“They’re not democratized, they’re for professional gamers,” Kopelman told TechCrunch. “What I think Chris is trying to do with Athenascope is enable anyone to create these high-quality game highlights — what the pros have to do manually.”

The company is tackling a problem familiar to video-editing software companies, how do you prevent footage from dying on the device. The answer here is the same as many others have posited, tapping computer vision deep learning to do the heavy lifting in determining what footage is interesting and worthy of a highlight reel. Athenascope has some key advantages over the companies like GoPro that are trying to do the same with real world video, namely the games they support operate in fundamentally more predictable ways and 2D interface cues offer some pretty healthy indicators of when exciting stuff is going down.

The game isn’t a plug-in that needs pipeline access to your Fortnite account or anything, the product simply analyzes exactly what you’re seeing when you play. The startup is also working on cool tools that allow you to see multiple perspectives of individual moments in gameplay by essentially syncing together footage from other people involved in a match that are also Athenascope’s service and giving a sort of multi-view replay.

The company has broader ambitions of how it can evolve these gaming insights with computer vision, including ways to help gamers learn about their strengths and weaknesses in a way that lets Athenascope serve as a sort of computer vision coach. For now though, the big focus is on getting gamers these entertaining snapshots of their gaming experiences in an intelligent way.

Hatch, Rovio’s ‘Netflix for gaming’, picks up NTT Docomo as a strategic investor

Rovio’s efforts to diversify beyond its Angry Birds franchise is getting a little investment boost today. The company announced that Japan’s NTT Docomo is taking a stake in Hatch, a Rovio subsidiary that describes itself as the “Netflix of gaming”, providing subscribers with a rotating mix of freemium games from a mix of publishers, with […]

Rovio’s efforts to diversify beyond its Angry Birds franchise is getting a little investment boost today. The company announced that Japan’s NTT Docomo is taking a stake in Hatch, a Rovio subsidiary that describes itself as the “Netflix of gaming”, providing subscribers with a rotating mix of freemium games from a mix of publishers, with the option of paying a single monthly fee for a wider mix.

Docomo and Rovio are not discussing the size or value of the stake, but a spokesperson for Rovio told TechCrunch that prior to this deal, Hatch was 80 percent owned by Rovio and 20 percent by Hatch personnel. He didn’t specify who had sold shares to Docomo in this latest transaction.

The deal will cover not just investment to expand the Hatch platform and number of games on offer — currently the selection numbers over 100 — but to bring Hatch specifically to the Japanese market.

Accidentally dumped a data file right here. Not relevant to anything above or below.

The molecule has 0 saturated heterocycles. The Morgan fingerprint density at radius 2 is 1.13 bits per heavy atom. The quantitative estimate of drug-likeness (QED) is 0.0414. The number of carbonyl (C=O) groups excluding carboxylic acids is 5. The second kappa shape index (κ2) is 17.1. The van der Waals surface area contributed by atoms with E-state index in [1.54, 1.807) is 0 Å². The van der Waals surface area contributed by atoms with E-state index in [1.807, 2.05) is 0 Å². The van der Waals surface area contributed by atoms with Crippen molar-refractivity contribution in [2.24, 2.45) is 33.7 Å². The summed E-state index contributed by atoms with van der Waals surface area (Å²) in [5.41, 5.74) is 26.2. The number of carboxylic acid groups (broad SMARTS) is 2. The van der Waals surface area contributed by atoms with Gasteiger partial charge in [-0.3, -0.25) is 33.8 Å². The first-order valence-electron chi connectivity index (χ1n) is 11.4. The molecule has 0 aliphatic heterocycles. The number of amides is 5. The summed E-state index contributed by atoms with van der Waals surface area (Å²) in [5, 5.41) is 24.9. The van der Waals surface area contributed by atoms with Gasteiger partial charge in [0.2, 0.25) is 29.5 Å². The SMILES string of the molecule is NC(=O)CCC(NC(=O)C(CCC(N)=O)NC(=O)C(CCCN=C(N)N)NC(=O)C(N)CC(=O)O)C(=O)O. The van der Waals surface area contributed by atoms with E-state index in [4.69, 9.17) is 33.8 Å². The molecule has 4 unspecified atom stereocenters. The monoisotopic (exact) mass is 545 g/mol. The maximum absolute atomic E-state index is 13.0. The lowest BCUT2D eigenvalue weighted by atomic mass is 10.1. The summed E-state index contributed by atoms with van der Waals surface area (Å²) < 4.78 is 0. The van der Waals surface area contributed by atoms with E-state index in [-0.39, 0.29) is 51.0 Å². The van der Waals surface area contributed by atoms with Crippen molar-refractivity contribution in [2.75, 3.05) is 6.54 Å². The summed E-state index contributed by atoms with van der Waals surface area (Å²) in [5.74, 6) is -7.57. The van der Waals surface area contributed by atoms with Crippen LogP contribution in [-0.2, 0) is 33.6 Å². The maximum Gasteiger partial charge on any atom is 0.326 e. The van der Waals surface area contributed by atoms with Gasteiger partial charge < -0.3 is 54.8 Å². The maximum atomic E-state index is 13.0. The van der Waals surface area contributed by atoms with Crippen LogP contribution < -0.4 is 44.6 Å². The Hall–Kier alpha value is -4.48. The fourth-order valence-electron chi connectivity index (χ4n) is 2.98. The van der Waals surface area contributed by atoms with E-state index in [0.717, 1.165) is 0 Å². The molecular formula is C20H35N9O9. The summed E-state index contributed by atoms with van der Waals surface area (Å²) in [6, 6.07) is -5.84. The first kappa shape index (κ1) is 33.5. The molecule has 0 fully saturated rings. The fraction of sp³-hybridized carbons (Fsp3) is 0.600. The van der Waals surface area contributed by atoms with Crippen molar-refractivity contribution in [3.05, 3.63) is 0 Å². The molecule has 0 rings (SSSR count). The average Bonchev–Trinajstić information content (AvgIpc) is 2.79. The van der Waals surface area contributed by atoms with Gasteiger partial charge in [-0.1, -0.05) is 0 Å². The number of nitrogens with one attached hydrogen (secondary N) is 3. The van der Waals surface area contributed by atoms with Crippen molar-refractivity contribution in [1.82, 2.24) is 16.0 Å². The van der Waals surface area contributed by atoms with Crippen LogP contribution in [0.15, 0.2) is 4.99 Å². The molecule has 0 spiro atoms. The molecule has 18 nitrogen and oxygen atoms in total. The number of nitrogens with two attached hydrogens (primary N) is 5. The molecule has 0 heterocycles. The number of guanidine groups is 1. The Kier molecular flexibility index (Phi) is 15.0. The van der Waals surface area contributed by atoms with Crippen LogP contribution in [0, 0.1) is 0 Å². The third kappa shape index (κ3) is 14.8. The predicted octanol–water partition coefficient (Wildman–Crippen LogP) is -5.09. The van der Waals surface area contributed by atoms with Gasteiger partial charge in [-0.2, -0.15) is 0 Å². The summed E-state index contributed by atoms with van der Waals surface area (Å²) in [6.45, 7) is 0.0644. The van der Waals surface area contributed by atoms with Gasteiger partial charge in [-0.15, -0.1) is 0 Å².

This will include, starting next week (February 13), a soft launch of Hatch on Android devices in the country, as well as prominent placement of Hatch on Docomo’s Android TV service, sweetening the deal with three-month free trials of the Premium tier.

The Android TV offering is a key OTT play for Docomo. Known primarily as one of the country’s biggest mobile carriers (and, historically, a trail blazer in mobile services, setting the pace for how much was building in the world of mobile content globally in the earliest days of mobile phones), like other network service providers, Docomo has been hit hard by the huge wave of services that bypass carriers and strike billing deals directly with consumers.

Hatch will be one more feather in Docomo’s cap to try to lure more people to its service, which can be subscribed to and paid for by way of Docomo’s ‘d Account’, an iTunes-style platform that people can use regardless of which network carrier they contract with.

Like Netflix, Amazon and other OTT video streaming plays, the concept behind Hatch is to offer a mix of games from various publishers, as well as developing its own selection of games in house that it hopes will be popular enough to help differentiate the service from the rest of the field.

That is critical, because Hatch and Rovio are not the only ones vying for the title of “Netflix for gaming.” Other formidable hopefuls include AmazonMicrosoft, Apple, Google, and perhaps maybe even Netflix itself.

The current selection of games on Hatch include Monument Valley, Space Invaders Infinity Gene and Hitman GO, with a new game called Arkanoid Rising — “a bold new reimagining of the arcade classic produced in association with Japanese gaming legends TAITO” — coming in the spring, which will be “the first Hatch Original exclusive to the platform.”